Role of Social Worker in Correctional Setting

Content Outline 

  1. Introduction 
  2. Role of Social Worker in Correctional Setting 
  3. Advocate and Reformer
  4. Administrator and Supervisor 
  5. Researcher and Program Evaluator 
  6. Legal Aid 
  7. Direct Service Provider 


 Let's understand and learn the various roles of a Social Worker in a Correctional Setting. Social work education is designed to train practitioners to perform a variety of functions in human services settings, including clinical practice, administration, policy practice, supervision, organizing, advocacy, and research and evaluation. Foundation level education in social work includes content on work with individuals, families, couples, and small groups; human behavior; community and organizational dynamics; social policy; research and evaluation; social, cultural, and ethnic diversity; and values and ethics. Social work education is unique in its broad approach to human services, an approach that seems to be tailor-made for work with adult and juvenile offenders and with the various components of the juvenile and criminal justice systems. In principle, social workers with advanced training are educated to be able to provide clinical and case management assistance to individual offenders and their families; design, administer, and evaluate programs; supervise staff; and advocate and lobby for legislative and other social change. 

The role of professional social workers in the various correctional settings has been specifically discussed. Broadly, the role of the social worker in the correctional settings may take many forms as described below-

Role of  Social Worker in Correctional Setting 

1-Advocates and Reformers:
social work has always embraced and been committed to social justice issues. Social workers are trained to identify and confront injustices, through the policy process, protest, and lobbying. Examples of issues that warrant social workers’ advocacy and reform efforts include the rights of offenders who have a major mental illness, the need for programs designed to facilitate the transition of offenders from institutional to community-based settings, the need to prevent abuse and discrimination in institutional settings, and the legal protection of minors who have been charged and tried in criminal court as adults and sentenced to adult prisons.
2-Administrators and Supervisors: 
 Social work education programs typically include an administrative track for those students who wish to pursue this career path. Curriculum content ordinarily includes instruction on program planning, budgeting, and financial management, grant writing, personnel issues, and staff management, employee evaluation, supervision, leadership, staff development, community relations, and organizational dynamics. Such knowledge and skills are invaluable in a wide range of public and private sector criminal justice settings, such as parole and probation offices, residential treatment programs, and counseling centers.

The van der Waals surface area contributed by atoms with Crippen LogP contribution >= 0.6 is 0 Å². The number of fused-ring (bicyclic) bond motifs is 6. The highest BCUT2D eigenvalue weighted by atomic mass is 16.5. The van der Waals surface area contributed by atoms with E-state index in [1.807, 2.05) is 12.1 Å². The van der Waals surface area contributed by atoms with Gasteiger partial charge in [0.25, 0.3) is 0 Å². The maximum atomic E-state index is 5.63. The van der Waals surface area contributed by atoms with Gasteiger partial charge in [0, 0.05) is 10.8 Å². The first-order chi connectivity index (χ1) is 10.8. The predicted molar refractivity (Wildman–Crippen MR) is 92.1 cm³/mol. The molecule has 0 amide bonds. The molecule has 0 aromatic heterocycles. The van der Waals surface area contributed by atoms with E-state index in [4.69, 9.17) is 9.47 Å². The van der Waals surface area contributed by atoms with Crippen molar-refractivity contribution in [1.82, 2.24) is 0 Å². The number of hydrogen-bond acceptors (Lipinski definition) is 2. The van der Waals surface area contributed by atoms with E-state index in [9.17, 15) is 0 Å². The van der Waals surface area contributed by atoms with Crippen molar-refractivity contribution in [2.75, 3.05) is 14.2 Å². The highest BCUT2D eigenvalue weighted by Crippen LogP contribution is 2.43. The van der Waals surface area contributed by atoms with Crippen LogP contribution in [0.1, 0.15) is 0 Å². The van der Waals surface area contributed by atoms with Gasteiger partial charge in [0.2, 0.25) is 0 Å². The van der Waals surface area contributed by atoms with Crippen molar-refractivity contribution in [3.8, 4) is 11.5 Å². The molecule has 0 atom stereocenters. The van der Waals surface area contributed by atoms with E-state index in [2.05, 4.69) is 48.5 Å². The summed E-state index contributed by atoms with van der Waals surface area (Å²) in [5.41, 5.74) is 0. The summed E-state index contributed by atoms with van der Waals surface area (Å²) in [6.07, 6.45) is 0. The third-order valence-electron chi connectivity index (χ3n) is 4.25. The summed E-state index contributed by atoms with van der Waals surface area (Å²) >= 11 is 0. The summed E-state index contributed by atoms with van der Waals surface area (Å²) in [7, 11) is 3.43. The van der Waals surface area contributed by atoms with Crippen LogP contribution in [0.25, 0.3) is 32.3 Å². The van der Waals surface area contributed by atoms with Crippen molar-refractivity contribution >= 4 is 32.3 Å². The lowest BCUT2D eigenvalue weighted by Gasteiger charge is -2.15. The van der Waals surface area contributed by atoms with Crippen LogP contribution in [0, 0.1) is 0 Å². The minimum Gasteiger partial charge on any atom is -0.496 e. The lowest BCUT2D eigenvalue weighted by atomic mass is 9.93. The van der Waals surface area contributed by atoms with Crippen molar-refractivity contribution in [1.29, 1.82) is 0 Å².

3-Researchers and Program Evaluators:
Throughout the profession’s history, social workers have strengthened their understanding of and commitment to research and program evaluation. Criminal justice programs that were once created, designed, and funded based on faith and goodwill now require in-depth research and evaluation to justify their existence. Every accredited social work education program provides students with at least foundation-level knowledge and skills related to formulating research and evaluation questions, research and evaluation design, sampling methods, data collection techniques, measurement issues (validity and reliability), research and evaluation ethics (especially the protection of human subjects), data analysis, and report preparation.
4-Legal Aid:
Legal aid and assistance to the weak and downtrodden is a task best suited to the professional social workers in the light of their professional goals, which are committed to the welfare of the poor and needy. Right from promoting legal literacy to giving legal advice in specific cases a professional social worker’s services can be of immense value in bringing our justice system within the reach of the common man.
5-Direct Service Providers:
Social workers should also be active participants in mediation, alternative dispute resolution, restitution, and conciliation programs. Social workers have both the clinical skills to assume these roles and the values and ideological commitment required to be effective. Social work and social workers should be central to the restorative justice movement.

  1. Sehgal, R (2008). Legal Provision for children in MSW- 004, Social Work and Social Development, Unit 3, Block 4, Indira Gandhi National Open University, New Delhi 
  2. Tiwari, A. (2002). Medical facilities in Indian prisons: Role of prison doctors and para-medical staff to uphold the right to health of prisoners. Mumbai: Centre for Health Studies, Tata Institute of Social Sciences
  3. Reamer, Frederic G. (2004) ‘Social Work and Criminal Justice’, Journal of Religion & Spirituality in Social Work: Social Thought, 23: 1, 213 — 231.
  4. Varghese, J (2009). Group work in institutional settings in MSW- 008, Social Group Work: Working with groups, Unit 3, Block 4, Indira Gandhi National Open University, New Delhi


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